Why you should hire candidates who are “a little bit unqualified”

For companies large and small, employees are the driving force behind every success. For managers, their most important decisions are who they select for critical roles or assignments. 

This is the reason HR organizations, hiring managers, and business owners spend mountains of time and energy recruiting, interviewing, and screening candidates. We probe, we query, we test for skills, we check references, we perform background checks, we even scan our candidates’ social media posts. Sometimes we make them take the Myers-Briggs test (or some other personality assessment that can help us to assess “cultural fit.”) In many ways, it has never been easier to determine if a candidate has “the right stuff.” But we don’t have a lot of evidence to show that these tools and resources help us hire better people than we did before these innovations.


A few years ago I dramatically changed my approach and started looking for less-qualified candidates. People that have at least some of “the wrong stuff.” And, I am happy to report that this has yielded dramatically improved results.

When I reflect on a career of hiring, the candidates that always seemed to perform the best were rarely 100% qualified. Instead, it was individuals with lesser qualifications, but a burning desire to prove something to the world that made all the difference. Perhaps they needed a break, they wanted to stretch into a new role, or were determined to overcome a setback or a disability.

At first, I was astonished at the results, but soon learned the repeatability of this strategy. The woman I hired to run our global channels business was missing a few credentials. For one, she didn’t have a valid passport. But she was a gifted listener, and that skill served her well while she learned the customs and business practices in more than 60 countries. Today, she’s a senior vice president of a Fortune 100 company.


To me, the perfect profile is a candidate that is about 70% percent qualified and 30% terrified. Terrified of failure, terrified of missing out on a big break, or terrified of letting down that hiring manager, coach, or sponsor that gave them a shot. A candidate who values a window of opportunity or a chance to push their own limits.

Why is this so? Put bluntly, people that have deep emotional attachments to success and a fear of failure tend to work harder and act bolder. They pay attention to the little things. They fit in that extra meeting, and they spend time on the weekend preparing for the week ahead because they want to make sure that they’re on top of their game.

People that are 30% unqualified become obsessed with closing their skills gap and building the muscles that they need to succeed. Because they feel like the world is watching, they often go out of their way to evaluate and assess their progress and ask their coworkers and mentors for constructive feedback, which they take seriously. They are humble and have great attitudes. They know that they have doubters in their midst, and unlike their 100% qualified contemporaries, they still need to prove themselves. They know that the skills that earned them the current position won’t get them to the next career station. They are not resentful of the fact that they need to develop additional skills when they start a new job.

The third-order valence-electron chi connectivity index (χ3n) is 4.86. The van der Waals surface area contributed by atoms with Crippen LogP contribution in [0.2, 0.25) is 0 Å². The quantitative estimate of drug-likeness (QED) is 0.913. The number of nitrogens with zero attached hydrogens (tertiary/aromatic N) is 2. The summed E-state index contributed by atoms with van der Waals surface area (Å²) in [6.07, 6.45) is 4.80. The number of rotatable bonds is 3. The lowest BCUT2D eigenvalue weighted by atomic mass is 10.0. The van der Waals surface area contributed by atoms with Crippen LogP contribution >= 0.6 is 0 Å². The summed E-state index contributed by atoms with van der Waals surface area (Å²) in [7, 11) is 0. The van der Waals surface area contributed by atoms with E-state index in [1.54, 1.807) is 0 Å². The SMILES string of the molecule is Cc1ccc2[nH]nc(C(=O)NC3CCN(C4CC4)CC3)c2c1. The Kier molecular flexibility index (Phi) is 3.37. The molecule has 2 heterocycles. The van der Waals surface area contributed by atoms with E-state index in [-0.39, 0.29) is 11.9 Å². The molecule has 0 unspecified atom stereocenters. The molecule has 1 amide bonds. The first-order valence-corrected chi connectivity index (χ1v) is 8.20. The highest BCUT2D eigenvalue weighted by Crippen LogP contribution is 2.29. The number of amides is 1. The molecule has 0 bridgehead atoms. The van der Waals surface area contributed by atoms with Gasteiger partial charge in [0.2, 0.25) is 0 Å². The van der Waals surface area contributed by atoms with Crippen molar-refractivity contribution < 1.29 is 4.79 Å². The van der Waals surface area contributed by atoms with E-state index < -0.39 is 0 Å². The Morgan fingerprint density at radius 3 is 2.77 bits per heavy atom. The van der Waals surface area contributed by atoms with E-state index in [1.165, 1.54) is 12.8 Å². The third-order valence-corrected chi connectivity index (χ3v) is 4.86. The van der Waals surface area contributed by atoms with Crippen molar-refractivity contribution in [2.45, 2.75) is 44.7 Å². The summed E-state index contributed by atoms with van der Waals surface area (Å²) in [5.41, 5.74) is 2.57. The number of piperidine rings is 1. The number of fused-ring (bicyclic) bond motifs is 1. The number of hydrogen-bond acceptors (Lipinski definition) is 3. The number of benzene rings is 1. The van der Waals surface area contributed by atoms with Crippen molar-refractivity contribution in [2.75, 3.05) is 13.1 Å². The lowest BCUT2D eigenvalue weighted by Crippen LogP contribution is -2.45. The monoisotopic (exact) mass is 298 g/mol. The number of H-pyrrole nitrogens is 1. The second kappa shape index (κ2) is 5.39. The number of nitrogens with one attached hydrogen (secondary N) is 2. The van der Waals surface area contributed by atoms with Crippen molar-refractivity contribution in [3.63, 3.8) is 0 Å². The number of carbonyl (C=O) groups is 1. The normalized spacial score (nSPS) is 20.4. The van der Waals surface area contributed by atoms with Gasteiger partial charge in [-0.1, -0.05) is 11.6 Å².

As Carol Dweck brought to life in her groundbreaking book Mindset, people that best help companies, governments, and society lurch forward are usually those that embrace a growth mindset. People with a growth mindset, she says, don’t just seek a challenge, they thrive on it. The winners that we want on our team, she postulates, are not necessarily those looking for money, or fame, or a good review, but those who embrace their job for the sole sake of learning, growing, stretching, and building their knowledge base.

By comparison, if someone were only 30% qualified for a particular role, or even 50%, the job would probably be too hard. The learning curve would be so steep that they’d struggle, become frustrated, and quickly lose the confidence and the support of their peers. In reality, that person would be stretching, but stretching too far (and too close to their breaking point). What’s more, management’s credibility and judgment may also come under fire in this situation.


So, how does one test if the candidate sitting across from you has enough (but not too much) of “the right stuff” and a growth mindset? I’ve found it to be pretty simple. You see, most people don’t suddenly decide to stretch themselves, but people with a growth mindset do tend to seek opportunities to develop themselves in every aspect of their lives.

Ask your candidate to point to other jobs on their resume where they were at least 30% unqualified and have them detail the measures that they took to overcome this impediment. Ask them what they did to educate themselves, the mistakes they made, the sacrifices they endured, and what other efforts they made to succeed. Were they consumed with their own development? Did they lose track of time? These are the telltale signs and fingerprints of someone that has just the right amount of “unqualified” for the job at hand. Hire them.